"Preferential treatment is often conferred in public settings. When preferential treatment is unearned rather than earned, the presence of other consumers who do not receive the same treatment can diminish satisfaction for the consumer receiving preferential treatment," wrote authors Lan Jiang (University of Oregon), JoAndrea Hoegg, and Darren W. Dahl (both University of British Columbia).
In other words, customers like to feel that they deserve the awards bestowed on them--especially when those awards are bestowed in front of others.
How'd they figure this out? In the study, researchers set up a booth offering free product samples to consumers. Some were given extra samples and told that they had earned them by being a loyal customer, while others were given extra samples with no explanation.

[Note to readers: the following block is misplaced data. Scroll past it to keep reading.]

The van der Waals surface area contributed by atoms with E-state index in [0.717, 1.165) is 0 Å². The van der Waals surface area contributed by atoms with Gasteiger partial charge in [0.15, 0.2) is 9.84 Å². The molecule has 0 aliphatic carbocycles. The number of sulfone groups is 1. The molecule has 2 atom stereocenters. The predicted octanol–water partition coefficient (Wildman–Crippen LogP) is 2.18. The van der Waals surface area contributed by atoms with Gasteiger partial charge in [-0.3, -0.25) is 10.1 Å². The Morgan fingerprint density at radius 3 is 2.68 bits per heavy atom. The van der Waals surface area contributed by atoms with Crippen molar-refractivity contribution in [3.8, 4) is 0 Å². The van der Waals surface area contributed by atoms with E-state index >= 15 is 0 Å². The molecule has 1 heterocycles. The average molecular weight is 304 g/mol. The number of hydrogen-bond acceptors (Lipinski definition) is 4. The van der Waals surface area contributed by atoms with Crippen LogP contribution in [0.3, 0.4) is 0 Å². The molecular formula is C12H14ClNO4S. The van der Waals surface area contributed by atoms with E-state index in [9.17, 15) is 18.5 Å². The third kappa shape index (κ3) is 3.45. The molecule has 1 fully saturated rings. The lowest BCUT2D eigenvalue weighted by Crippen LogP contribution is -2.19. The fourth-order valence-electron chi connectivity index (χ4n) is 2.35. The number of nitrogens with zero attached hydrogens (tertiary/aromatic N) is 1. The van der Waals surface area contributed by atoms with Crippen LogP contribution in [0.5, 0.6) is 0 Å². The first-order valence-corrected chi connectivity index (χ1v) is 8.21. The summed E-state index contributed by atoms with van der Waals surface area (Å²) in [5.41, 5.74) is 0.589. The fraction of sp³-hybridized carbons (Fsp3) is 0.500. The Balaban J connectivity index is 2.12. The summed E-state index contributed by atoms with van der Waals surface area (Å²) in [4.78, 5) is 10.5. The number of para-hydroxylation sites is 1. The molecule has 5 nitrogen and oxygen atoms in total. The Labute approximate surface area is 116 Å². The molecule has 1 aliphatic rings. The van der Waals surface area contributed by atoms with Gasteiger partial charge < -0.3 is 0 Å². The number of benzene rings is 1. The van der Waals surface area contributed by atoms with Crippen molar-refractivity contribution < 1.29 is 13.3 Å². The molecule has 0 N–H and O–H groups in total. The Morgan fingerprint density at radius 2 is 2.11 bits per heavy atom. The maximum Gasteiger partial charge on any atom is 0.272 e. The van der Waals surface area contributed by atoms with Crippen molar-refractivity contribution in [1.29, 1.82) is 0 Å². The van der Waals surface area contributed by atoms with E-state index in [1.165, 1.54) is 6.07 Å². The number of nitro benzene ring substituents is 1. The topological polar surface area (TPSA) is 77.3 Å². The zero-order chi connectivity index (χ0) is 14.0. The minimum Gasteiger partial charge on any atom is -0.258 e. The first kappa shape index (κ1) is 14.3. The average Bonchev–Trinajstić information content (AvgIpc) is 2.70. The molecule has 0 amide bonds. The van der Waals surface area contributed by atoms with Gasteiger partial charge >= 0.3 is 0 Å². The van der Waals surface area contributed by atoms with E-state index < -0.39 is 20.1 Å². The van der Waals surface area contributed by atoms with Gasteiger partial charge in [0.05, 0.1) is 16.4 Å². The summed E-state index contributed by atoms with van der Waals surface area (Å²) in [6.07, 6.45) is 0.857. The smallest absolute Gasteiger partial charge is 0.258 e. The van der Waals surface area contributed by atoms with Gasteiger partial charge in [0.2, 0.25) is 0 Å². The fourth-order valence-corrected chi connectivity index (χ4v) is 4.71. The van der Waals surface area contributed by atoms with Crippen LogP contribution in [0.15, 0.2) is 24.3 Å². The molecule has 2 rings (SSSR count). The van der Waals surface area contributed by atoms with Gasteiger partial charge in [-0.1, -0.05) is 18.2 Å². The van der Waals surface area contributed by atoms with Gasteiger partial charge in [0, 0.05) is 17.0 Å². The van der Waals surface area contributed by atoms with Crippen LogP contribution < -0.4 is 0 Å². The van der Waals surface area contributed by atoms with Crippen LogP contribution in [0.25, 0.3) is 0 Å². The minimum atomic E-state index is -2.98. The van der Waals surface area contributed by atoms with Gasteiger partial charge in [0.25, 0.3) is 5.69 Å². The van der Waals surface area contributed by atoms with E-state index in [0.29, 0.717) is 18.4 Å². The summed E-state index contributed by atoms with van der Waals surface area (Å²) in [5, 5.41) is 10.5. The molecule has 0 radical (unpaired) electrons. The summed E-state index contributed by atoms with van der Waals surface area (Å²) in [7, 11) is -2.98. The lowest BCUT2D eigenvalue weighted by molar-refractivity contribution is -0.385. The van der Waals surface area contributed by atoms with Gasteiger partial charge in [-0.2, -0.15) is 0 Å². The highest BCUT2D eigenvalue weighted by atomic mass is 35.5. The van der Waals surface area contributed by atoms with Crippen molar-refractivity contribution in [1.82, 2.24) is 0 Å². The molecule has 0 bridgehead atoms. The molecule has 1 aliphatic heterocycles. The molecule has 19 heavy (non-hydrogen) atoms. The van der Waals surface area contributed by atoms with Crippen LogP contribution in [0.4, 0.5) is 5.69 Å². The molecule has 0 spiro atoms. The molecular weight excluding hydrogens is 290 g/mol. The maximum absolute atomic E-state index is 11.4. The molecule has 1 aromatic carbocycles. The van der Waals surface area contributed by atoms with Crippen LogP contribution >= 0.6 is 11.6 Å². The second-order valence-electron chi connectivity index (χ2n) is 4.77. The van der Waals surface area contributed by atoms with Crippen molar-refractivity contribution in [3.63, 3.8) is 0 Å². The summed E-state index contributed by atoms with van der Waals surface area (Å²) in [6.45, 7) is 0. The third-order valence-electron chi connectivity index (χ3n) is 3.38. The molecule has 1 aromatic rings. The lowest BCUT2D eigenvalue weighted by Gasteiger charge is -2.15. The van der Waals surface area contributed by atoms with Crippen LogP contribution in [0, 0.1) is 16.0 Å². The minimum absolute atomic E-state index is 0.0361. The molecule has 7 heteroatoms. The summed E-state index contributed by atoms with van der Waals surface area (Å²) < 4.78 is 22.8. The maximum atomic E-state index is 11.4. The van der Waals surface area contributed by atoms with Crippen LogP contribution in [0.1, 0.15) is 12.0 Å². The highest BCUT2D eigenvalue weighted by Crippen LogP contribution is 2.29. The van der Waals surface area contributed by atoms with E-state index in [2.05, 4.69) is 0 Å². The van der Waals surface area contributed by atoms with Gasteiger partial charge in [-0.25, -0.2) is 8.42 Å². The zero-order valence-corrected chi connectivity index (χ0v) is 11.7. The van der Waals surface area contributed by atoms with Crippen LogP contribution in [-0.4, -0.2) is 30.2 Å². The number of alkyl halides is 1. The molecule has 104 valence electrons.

The researchers found that customers who had recieved extra goodies with no explanation were less likely to feel satisfied by the exchange. Instead, those customers experienced social discomfort at being singled out in front of other, perhaps equally deserving, bystanders and perceived the gift to be unfair.
Recepients who felt they had earned their reward through a loyalty program, however, were more satisfied with the freebies.
"Social influence is a critical issue that must be considered by companies considering a preferential treatment program. If companies want to employ preferential treatment practices in public settings for publicity purposes, they should ensure that this special treatment is earned through effort or loyalty and that the rationale is understood by all of their customers," the authors conclude.